Chocolate manufacturers were able to identify this and come up with a solution. To explain, marginal utility (MU) can diminish in a short period of time. However, over time, the Marginal Utility of their chocolates can remain consistent. In other words, the consumer enjoys the chocolate just as much if they eat it today or the next day. So long as consumption is spaced out.

As a result, manufacturers designed a re-sealable pouch. In short, this allows the business to sell larger quantities. At the same time, consumers can delay consumption to maximize their utility.

How Time and First Use Matters

Utility can vary over time and moods. When some feel upset and down, a big tub of ice cream meets a consistent level of enjoyment and utility. In a similar fashion, an addicted alcoholic may value the next bottle as much as the last; perhaps even more so.

We can look at increasing Utility in two ways: time and first-use. For instance, time of consumption can be important. If we look at instant consumption, we are more likely to see Diminishing Utility. We are less likely to enjoy another chocolate bar if we have recently eaten one. By contrast, when consumption occurs at a later date, we may, in fact, see higher levels of utility.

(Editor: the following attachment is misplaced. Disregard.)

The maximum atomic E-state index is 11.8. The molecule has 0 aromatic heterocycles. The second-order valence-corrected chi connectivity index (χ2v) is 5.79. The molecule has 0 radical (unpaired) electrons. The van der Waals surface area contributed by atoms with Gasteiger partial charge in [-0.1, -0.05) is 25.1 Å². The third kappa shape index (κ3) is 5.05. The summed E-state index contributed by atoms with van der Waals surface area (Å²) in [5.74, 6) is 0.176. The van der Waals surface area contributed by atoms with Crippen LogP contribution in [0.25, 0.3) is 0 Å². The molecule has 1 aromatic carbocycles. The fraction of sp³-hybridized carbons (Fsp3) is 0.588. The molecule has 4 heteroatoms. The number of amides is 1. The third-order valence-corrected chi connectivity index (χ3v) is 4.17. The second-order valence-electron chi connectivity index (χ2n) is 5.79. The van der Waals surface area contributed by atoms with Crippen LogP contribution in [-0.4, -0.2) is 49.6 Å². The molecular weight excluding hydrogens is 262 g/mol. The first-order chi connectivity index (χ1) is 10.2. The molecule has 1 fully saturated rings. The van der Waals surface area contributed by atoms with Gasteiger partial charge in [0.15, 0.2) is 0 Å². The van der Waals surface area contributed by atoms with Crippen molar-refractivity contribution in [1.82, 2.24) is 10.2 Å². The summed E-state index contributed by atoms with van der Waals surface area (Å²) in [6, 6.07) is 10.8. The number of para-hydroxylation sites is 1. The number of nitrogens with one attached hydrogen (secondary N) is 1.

This feeds us into ‘first-use’. Most of us will be able to remember the first time we tried food we haven’t tasted before. Perhaps it was a Chicken Curry or a Lean cut Steak. We may have loved it so much that we had to get it again, again, and again. Sometimes the second or third servings provide greater utility than the first. This is because it satisfies a craving. A craving that was trigger by the first-use sensation.

What is Diminishing Marginal Utility

We briefly touched upon Diminishing Marginal Utility in the last section, so let us look at it more now.

Diminishing Marginal Utility is simply the theory that consumers tend to value a product or service less the more they consume. This concept can help us understand why some consumers behave in different ways.